After Pakistani nuclear scientist A. Q. Khan agrees to help Pakistan obtain the technology to make a nuclear bomb (see Summer-Autumn 1974), he begins to steal secrets from a Dutch company he works for to help them. Khan is asked to help translate a top-secret report on the G2 centrifuge, a major advance in uranium enrichment technology. To this end, he is assigned to a high-security section of the company, but the strict security procedures are ignored and he has free access for 16 days to the company’s main centrifuge plant. He takes full advantage of the situation, noting down details of the various processes. Around this time, neighbors also notice that Khan is receiving late-night visits from French and Belgian cars with diplomatic license plates, presumably Pakistani contacts to whom Khan is passing the secrets. (Armstrong and Trento 2007, pp. 50-1)
A. Q. Khan, a Pakistani employee of the Dutch nuclear equipment company Urenco, travels to Pakistan and meets Prime Minister Zulfikar Ali Bhutto and Munir Khan, head of the Pakistan Atomic Energy Commission. Khan again tells Bhutto that Pakistan should build a uranium, not plutonium bomb, and agrees to continue with his job in the Netherlands, where he is stealing secrets for Pakistan’s nuclear weapons program (see October 1974). (Armstrong and Trento 2007, pp. 51-2)
In an autobiography entitled Why Not The Best? published during his successful run for the White House, Democrat Jimmy Carter says that “the unnecessary proliferation of atomic weapons” is the greatest danger facing the world. During the presidential campaign, Carter will condemn the failure of the incumbent, Republican Gerald Ford, to denounce a recent nuclear bomb test by India, and his slow response to a deal by the French to sell Pakistan a reprocessing plant that could be used as a part of a nuclear weapons program. However, following the Soviet invasion of Afghanistan in late 1979, the Carter administration will turn a blind eye to Pakistan’s nuclear program (see December 26, 1979). (Armstrong and Trento 2007, pp. 62)
Following discussions with fellow Pakistani scientist A. Q. Khan, on February 15, 1975, head of the Pakistan Atomic Energy Commission (PAEC) Munir Khan proposes that Pakistan formally establish a uranium enrichment program, to go with the plutonium enrichment program it already has. The $450 million plan calls for a centrifuge plant, a uranium mine, and a facility to produce uranium gas, which would allow Pakistan to produce a nuclear weapon. The proposal is approved by Prime Minister Zulfikar Ali Bhutto, and a scientist known as Sultan Bashiruddin Mahmood is placed in charge of the program. (Armstrong and Trento 2007, pp. 52-3)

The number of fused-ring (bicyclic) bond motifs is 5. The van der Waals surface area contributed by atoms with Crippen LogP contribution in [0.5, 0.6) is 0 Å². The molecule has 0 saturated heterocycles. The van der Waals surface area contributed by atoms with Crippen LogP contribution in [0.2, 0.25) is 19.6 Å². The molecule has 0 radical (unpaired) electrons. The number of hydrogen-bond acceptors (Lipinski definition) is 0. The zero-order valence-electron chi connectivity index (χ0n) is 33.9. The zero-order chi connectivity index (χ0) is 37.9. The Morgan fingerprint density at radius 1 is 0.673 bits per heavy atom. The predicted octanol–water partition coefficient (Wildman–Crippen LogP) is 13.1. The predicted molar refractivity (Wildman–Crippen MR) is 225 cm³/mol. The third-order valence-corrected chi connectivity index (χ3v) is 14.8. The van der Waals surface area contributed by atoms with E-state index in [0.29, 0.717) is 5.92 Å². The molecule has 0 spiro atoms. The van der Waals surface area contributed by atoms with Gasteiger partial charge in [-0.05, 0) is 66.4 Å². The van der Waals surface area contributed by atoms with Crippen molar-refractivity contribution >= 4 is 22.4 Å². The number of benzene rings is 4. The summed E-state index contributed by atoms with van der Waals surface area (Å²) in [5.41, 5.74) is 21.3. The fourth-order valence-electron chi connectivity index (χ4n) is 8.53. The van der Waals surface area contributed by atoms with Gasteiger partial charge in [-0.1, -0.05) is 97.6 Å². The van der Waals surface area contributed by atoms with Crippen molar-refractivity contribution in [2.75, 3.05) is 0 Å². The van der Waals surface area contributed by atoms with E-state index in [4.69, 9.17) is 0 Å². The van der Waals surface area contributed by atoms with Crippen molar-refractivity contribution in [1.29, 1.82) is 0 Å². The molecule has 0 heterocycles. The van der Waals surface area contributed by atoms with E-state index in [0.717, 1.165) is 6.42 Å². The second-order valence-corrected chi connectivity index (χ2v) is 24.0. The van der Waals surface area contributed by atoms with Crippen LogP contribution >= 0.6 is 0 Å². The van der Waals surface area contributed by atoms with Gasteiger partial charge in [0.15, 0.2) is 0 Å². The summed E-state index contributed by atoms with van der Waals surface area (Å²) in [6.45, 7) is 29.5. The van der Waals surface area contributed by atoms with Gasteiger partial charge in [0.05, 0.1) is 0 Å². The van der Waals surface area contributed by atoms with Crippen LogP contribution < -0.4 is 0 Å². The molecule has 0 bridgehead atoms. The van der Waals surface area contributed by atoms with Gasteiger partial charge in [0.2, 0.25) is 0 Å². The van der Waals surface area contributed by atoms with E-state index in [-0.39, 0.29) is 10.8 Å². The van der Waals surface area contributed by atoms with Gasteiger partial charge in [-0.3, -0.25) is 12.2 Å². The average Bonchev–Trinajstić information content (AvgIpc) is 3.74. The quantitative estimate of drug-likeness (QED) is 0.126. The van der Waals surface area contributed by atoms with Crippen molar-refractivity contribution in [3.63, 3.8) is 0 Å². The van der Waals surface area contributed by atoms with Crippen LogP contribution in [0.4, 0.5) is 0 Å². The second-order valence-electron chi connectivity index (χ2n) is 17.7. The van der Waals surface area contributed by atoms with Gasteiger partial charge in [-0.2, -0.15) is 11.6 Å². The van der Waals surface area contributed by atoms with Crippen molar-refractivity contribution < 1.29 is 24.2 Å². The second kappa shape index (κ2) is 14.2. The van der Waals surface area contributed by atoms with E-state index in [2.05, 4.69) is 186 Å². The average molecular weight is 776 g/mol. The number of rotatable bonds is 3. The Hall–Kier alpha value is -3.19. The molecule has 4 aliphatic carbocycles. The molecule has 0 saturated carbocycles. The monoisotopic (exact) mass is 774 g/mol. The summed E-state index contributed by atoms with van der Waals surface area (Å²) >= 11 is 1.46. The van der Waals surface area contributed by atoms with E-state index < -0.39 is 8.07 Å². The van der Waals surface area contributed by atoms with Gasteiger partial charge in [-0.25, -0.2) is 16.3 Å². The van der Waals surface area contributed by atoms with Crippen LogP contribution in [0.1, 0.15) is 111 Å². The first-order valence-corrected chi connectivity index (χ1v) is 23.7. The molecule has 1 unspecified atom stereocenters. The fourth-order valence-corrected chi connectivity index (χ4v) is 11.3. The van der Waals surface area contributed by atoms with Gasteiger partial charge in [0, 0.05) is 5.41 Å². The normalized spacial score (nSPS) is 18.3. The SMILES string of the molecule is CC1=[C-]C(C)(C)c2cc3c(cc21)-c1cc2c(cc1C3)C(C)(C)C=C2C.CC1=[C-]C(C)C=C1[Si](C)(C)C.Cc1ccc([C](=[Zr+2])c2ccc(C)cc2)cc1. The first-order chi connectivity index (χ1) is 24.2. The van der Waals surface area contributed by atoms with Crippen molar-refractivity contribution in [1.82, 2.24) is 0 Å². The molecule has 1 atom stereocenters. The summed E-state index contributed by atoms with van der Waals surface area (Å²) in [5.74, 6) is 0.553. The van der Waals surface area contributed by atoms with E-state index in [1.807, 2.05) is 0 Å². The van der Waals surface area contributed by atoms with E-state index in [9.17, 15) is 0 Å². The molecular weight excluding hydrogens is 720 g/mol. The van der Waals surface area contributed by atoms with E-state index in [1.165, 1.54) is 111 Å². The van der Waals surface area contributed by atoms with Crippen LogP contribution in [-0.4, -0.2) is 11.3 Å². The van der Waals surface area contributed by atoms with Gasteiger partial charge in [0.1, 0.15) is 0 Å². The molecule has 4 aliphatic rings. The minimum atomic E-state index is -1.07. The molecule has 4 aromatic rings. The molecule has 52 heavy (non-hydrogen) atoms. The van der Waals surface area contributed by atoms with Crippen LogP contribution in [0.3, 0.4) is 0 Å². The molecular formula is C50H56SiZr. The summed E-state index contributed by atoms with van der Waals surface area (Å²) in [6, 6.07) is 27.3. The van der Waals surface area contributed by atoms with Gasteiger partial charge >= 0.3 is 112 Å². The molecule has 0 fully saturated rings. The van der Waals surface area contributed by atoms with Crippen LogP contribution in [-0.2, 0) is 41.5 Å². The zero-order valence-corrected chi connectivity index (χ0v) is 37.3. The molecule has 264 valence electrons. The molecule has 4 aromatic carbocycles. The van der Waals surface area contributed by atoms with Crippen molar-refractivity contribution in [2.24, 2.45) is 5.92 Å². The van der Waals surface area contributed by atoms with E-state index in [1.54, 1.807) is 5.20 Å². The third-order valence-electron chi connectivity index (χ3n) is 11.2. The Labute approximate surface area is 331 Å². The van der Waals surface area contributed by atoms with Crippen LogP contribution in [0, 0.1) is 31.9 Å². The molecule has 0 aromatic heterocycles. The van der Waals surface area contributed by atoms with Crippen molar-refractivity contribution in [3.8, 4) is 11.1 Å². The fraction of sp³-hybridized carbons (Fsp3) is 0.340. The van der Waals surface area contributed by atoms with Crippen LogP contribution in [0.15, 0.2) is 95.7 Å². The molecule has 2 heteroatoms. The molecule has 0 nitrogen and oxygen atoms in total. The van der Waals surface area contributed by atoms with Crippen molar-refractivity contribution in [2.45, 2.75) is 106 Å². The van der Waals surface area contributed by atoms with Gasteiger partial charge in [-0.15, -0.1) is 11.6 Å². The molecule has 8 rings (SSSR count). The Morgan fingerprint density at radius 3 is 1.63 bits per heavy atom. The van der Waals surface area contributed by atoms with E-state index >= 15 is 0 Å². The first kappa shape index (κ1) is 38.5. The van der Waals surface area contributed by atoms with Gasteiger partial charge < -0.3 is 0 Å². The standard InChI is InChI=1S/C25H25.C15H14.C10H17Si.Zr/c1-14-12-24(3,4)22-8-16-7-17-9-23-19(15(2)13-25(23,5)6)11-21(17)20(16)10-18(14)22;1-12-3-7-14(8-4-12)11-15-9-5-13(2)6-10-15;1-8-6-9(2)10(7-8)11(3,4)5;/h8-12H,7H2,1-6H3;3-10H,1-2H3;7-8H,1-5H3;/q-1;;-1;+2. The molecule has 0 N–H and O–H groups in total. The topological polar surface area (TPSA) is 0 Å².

After returning from the Netherlands, where he had stolen secrets to help Pakistan’s nuclear weapons program but was under investigation by the authorities (see March-December 15, 1975 and November 1975), Pakistani nuclear scientist A. Q. Khan is formally hired to assist with Pakistan’s program to build nuclear weapons. The hiring results from a report by Khan to Pakistan Prime Minister Zulfikar Ali Bhutto about the state of Pakistan’s uranium enrichment program. After touring the country’s enrichment facility, Khan tells Bhutto that the program is in a bad state, and Bhutto offers Khan a managerial position. When Bhutto is told that Khan has accepted the position, he reportedly pounds his fist on the table and declares, “I will see the Hindu bastards now.” Because of the knowledge Khan has gained during his time in Europe, he soon becomes well respected within the project. (Armstrong and Trento 2007, pp. 56-57)
US intelligence discovers that Pakistan has begun a “crash program” to build a nuclear weapon. The weapon is to be a plutonium bomb made using fuel from a reprocessing plant that will be built in Pakistan by the French and financed by Libya. The Ford administration attempts to pressure Pakistan to give up these attempts, and in a meeting in August 1976 Secretary of State Henry Kissinger will offer Pakistan over a hundred fighter planes in return for its giving up the efforts. He will also threaten to “make a horrible example” of Pakistani Prime Minister Zulfikar Ali Bhutto. Pakistan will not respond to these threats, but will eventually abandon this program in favor of attempts to build a uranium bomb by Pakistani nuclear scientist A. Q. Khan. (Armstrong and Trento 2007, pp. 62-63)
Legislation introduced by Stuart Symington, a Democratic senator from Missouri, is passed by the US Congress to set out the US position on the non-proliferation of nuclear weapons technology. The legislation, which becomes known as the “Symington amendment,” bans US assistance to any country found to be trafficking in nuclear enrichment or reprocessing technology that is not governed by international safeguards. Authors David Armstrong and Joe Trento will later comment that this puts “both Pakistan [which is thought to be involved in such trafficking] and the Ford administration on notice that nonproliferation would now be taken seriously.” (Armstrong and Trento 2007, pp. 62)